Tuesday, June 28, 2016

A Ride to Winthrop through North Cascade National Park

I have been over these passes in the North Cascade National Park probably 15-20 times but never really appreciated them.  It was a road that we used just to get to eastern Washington so we could hunt deer. We used to drive it straight through usually at night.  Heck, I was allowed to miss a week of school every fall to go hunting in the hills around Winthrop.

It would be different this time.  We would ride the North Cascade Highway on motorcycles taking our time.  We were going to enjoy this National Park stopping where we want to and taking plenty of pictures.  It is a great day to ride, a sunny low 80's, with very little humidity.  So we set off from downtown  Everett taking Highway 2 to Washington State Highway 9 and ride north towards Sedro-Woolley.

We cross a lot of rivers, the Snohomish, the Stillaguamish, Pilchuck Creek and finally the Skagit River.  From here we head east on Washington State Highway 20.  The famous North Cascade Highway.  This road is closed during the winter.  Sometimes during hunting season in the fall, we would get trapped on the other side of the pass. We would have to drive an extra few hours south to get back to Western Washington.  Having to drive down to Highway 2 and going over the Cascades at Stevens Pass.

 As we follow the Skagit River, the River Gorge begins to close in on us.  After Marblemount we see a sign that says no services for the next 74 miles.    On our way to Winthrop, we will cross 2 mountain passes;  we know that the real ride is about to begin.

As we make the climb up to Rainy Pass we stop at the Mount Diablo and Diablo Lake overlook. These are some fantastic views. Lake Diablo and the Upper Ross Lake were formed from the damning of the Skagit River.  It is an incredible sight to look down at these lakes with the mountains in the background.

It is hard to compare this ride to anything that we have ridden, it was a completely different surreal experience.  Once we leave Rainy Pass we make our way to Washington Pass.  The climb to the pass has long sweeping turns and switchbacks.  There is 1000 foot drop offs on the side of the road.  Riding these obstacles in the shadow of 7000-foot peaks make this ride exhilarating.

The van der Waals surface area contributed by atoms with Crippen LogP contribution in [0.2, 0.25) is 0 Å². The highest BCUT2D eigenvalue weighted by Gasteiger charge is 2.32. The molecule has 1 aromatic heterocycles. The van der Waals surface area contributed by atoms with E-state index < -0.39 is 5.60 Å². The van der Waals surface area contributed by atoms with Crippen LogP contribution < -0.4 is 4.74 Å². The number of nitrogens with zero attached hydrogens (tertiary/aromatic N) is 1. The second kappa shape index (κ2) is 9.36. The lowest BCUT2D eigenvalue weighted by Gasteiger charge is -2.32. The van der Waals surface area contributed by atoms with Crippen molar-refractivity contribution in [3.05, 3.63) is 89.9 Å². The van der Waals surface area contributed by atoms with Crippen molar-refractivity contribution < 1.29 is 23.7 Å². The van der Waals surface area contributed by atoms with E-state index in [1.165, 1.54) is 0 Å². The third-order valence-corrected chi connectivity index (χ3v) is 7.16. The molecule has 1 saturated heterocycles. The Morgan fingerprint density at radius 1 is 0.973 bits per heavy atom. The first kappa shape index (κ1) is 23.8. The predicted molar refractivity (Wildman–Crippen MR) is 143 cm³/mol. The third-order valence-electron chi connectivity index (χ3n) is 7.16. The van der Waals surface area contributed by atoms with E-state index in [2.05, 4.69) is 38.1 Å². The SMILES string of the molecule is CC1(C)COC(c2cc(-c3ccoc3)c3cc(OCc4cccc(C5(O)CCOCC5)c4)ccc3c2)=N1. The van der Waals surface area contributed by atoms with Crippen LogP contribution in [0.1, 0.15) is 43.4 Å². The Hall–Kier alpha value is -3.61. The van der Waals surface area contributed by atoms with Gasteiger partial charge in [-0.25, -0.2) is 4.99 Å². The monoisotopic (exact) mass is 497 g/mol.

At the Washington Pass Overlook, we take in the beauty of what we have ridden and are about to ride. Words can not express the magnitude of these expansive views.  After the overlook, it is a quick descent into the Methow River Valley.  We stop in Mazama to take in what we have just ridden.

After a short break, it is only a short 13 miles to Winthrop for a relaxing 2 days by the river at the Methow River Lodge.

Friday, June 24, 2016

Three Forks, Montana

Sometimes you pick a spot on the map and it surprises you. Three Forks Montana where three creeks come together to form the Missouri River was that surprise. Sacajawea as a young girl was kidnapped from this spot by a rival Indian tribe and in a long turn of events ended up leading the Lewis and Clark Expedition back through this same area year's later.  

I have read a lot about this ultimate 3-year road trip.  The Lewis and Clark Expedition is famous for opening up the west.  The original mission of finding a water route to the Pacific didn't work out so well. There was this little thing called the Rocky Mountains in the way.  

Sacajawea was the key to the success of the Expedition.  Literally saving their asses no less than three times.   At the end of the Missouri River, she by chance meets people from the tribe she was kidnapped from.  She is able to negotiate for horses that without the Rockies would not have been crossed.  On several other occasions, she was able to trade for food and other necessities for the trip.
We stayed at the Lewis and Clark Motel in the heart of Three Forks.  We walked to the Sacajawea Park were we discovered this story.  Unknown to us Staying at Three Forks was a good choice.